March 11, 2014 · git tutorial

Simple guide to forks in GitHub and Git

In my experience, one of the most confusing parts about getting started in Git and GitHub is trying to figure out the following: What do I do in Git, and what do I do in GitHub?

Git tutorials tend not to address this question, since they are (purposefully) focused on teaching you Git commands and concepts, and do not presume you will use GitHub. GitHub help articles bridge this gap somewhat, but each article is narrowly focused and ultimately doesn't provide a conceptual overview of the "Git vs GitHub" question.

If you are the type of learner that benefits from understanding concepts before diving into code, and you are new to Git and GitHub, I suggest that the first step is to understand forking. Why?

  1. Forking is a common way to get started in GitHub.
  2. Forking requires very few Git commands, but the ones it does use are very important.
  3. Forking provides a foundational understanding of Git and GitHub that will benefit you later.

This guide uses two simple diagrams to teach you the two main workflows for forks. I'm not going to cover any code, but in the Conclusion I'll link to the code you should use.

Forking and updating a repo

Let's say there's a programmer named Joe who built a game you would like to improve, and he is hosting his code in a GitHub repository. Here's what you do:

Diagram of forking and updating a GitHub repo

  1. Fork his repo: This is a GitHub operation, in which you are making a copy of Joe's repository (including the files, commit history, issues, and more). This repository now lives in your GitHub account. Nothing has yet happened to your local computer.

  2. Clone your repo: This is a Git operation, in which you are using Git to tell GitHub "please send me a copy of my repo." The repo is now stored on your local computer.

  3. Update some files: You can now make updates to the files in whatever program or environment you like.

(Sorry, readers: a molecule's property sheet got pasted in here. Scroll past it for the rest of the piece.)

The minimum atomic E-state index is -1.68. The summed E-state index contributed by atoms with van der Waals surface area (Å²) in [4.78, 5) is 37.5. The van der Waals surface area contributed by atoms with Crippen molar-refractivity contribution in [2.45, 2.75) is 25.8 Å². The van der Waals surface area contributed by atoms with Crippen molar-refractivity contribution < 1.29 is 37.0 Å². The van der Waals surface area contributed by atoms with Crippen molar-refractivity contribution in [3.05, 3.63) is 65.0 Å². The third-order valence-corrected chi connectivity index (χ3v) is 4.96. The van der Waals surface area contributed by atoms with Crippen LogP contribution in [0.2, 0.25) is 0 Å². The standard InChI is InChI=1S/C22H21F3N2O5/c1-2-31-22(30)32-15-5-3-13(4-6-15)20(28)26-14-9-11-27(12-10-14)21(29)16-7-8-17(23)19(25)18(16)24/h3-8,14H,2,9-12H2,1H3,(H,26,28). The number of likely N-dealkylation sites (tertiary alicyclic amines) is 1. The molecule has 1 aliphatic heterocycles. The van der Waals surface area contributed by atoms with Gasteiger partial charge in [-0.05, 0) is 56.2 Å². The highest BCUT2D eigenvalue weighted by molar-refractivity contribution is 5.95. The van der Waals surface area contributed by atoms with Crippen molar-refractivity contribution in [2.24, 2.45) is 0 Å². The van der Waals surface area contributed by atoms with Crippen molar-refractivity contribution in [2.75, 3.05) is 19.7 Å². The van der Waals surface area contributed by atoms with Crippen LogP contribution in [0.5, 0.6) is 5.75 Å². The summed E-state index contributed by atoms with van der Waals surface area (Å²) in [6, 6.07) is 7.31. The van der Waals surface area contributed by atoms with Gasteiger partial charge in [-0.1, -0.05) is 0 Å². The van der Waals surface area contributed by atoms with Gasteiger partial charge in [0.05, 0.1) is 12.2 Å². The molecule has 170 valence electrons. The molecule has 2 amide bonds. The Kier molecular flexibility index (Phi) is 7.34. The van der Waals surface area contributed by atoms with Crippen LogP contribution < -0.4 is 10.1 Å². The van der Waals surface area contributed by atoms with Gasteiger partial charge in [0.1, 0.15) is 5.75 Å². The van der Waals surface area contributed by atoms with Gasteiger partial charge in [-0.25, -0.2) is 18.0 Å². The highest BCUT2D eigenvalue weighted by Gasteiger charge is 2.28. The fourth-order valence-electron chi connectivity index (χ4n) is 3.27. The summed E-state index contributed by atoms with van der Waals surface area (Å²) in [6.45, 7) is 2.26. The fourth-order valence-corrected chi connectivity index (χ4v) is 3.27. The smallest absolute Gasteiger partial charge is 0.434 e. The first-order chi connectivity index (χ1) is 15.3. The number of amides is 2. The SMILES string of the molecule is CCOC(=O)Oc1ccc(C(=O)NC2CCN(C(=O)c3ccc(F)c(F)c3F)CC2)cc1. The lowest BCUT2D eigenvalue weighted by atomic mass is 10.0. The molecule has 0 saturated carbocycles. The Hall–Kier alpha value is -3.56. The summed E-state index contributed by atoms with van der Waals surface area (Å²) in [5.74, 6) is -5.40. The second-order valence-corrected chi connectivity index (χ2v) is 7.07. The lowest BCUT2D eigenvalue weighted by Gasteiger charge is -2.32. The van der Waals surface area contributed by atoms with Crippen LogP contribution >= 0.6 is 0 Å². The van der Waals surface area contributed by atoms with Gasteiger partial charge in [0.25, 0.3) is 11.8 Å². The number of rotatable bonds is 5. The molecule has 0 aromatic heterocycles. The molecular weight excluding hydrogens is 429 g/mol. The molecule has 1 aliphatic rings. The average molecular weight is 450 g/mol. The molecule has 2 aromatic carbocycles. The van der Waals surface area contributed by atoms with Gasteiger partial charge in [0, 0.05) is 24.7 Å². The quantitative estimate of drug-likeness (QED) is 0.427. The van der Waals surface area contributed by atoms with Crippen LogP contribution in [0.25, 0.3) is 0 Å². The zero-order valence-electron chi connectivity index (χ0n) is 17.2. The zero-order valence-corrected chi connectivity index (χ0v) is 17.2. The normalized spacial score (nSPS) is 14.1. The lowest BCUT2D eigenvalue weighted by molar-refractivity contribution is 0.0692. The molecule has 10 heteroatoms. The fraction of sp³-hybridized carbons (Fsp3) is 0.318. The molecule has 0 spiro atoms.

4. Commit your changes: This is a Git operation, in which you are telling Git to record the file changes you have made. This is an operation on your local computer only.

  5. Push your changes to your GitHub repo: This is a Git operation, in which you are using Git to tell GitHub "here are my changes." Pushing does not happen automatically, so until you do this step, GitHub does not know about your commits.

  6. Send a pull request to Joe: If you think that Joe might like to incorporate your changes, you send him a pull request. This is a GitHub operation, in which you are communicating your changes to Joe, and "requesting" that he "pull" from your repo. It is up to him whether he pulls from you or not.

If Joe accepts your pull request, he will pull your changes into his repo. Victory!

Syncing a fork

Let's say that Joe and other contributors have made some more updates to the game, and you've thought of some more updates you'd like to make. Before you do anything else, it's best to "sync your fork" so that you are working on the latest copy of the files. Here's what you do:

Diagram of syncing a GitHub fork

  1. Fetch changes from Joe's repo: This is a Git operation, in which you are using Git to tell GitHub that you would like to retrieve the latest files from Joe's repo.

  2. Merge those changes into your repo: This is a Git operation, in which you are updating the repo on your local computer with those changes (which have been temporarily stored in a "branch"). Note: Steps 1 and 2 are often combined into a single Git operation called a "pull."

  3. Push the updates to your GitHub repo (optional): Remember that your local computer does not automatically update your GitHub repo. Therefore, the only way to get your GitHub repo up-to-date is by pushing up the latest changes. You can either do this right away, or you can wait until you have made some updates of your own and committed them locally.

Take note of the contrast between the workflow for forking and the workflow for syncing: When you initially fork a repo, the flow of information is from Joe's repo to your repo, and then down to your local computer. But after that initial process, the flow of information is from Joe's repo to your local computer, and then up to your repo.


I hope this was a helpful overview of forking in GitHub and Git. Now that you understand the concepts, you should be much better prepared to actually execute the code! The GitHub articles on forking and syncing will give you most of the code you need.

If you are new to Git and this style of learning appeals to you, I highly recommend the first two chapters of the book Pro Git, which is available online for free.

If you enjoy learning via videos, I created a 11-part video series (36 minutes total) introducing Git and GitHub to beginners.

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